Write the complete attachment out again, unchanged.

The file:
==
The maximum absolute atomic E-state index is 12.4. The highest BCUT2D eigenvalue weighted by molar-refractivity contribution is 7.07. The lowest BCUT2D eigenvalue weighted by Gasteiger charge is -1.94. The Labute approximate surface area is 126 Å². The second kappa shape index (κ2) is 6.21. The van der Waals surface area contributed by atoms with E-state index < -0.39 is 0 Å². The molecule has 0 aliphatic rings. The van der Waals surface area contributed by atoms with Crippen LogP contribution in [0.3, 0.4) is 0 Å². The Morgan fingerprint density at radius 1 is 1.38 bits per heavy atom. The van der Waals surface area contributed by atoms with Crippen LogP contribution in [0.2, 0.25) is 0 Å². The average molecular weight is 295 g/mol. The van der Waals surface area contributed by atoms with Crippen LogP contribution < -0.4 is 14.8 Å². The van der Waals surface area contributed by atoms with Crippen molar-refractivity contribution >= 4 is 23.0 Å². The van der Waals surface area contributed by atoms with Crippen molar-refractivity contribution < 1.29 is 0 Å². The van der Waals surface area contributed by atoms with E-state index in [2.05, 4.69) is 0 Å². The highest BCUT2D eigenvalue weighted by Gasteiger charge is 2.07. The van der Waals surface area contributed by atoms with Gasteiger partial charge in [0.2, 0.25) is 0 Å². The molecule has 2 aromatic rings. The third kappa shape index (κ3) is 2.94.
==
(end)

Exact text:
The maximum absolute atomic E-state index is 12.4. The highest BCUT2D eigenvalue weighted by molar-refractivity contribution is 7.07. The lowest BCUT2D eigenvalue weighted by Gasteiger charge is -1.94. The Labute approximate surface area is 126 Å². The second kappa shape index (κ2) is 6.21. The van der Waals surface area contributed by atoms with E-state index < -0.39 is 0 Å². The molecule has 0 aliphatic rings. The van der Waals surface area contributed by atoms with Crippen LogP contribution in [0.3, 0.4) is 0 Å². The Morgan fingerprint density at radius 1 is 1.38 bits per heavy atom. The van der Waals surface area contributed by atoms with Crippen LogP contribution in [0.2, 0.25) is 0 Å². The average molecular weight is 295 g/mol. The van der Waals surface area contributed by atoms with Crippen LogP contribution < -0.4 is 14.8 Å². The van der Waals surface area contributed by atoms with Crippen molar-refractivity contribution >= 4 is 23.0 Å². The van der Waals surface area contributed by atoms with Crippen molar-refractivity contribution < 1.29 is 0 Å². The van der Waals surface area contributed by atoms with E-state index in [2.05, 4.69) is 0 Å². The highest BCUT2D eigenvalue weighted by Gasteiger charge is 2.07. The van der Waals surface area contributed by atoms with Gasteiger partial charge in [0.2, 0.25) is 0 Å². The molecule has 2 aromatic rings. The third kappa shape index (κ3) is 2.94.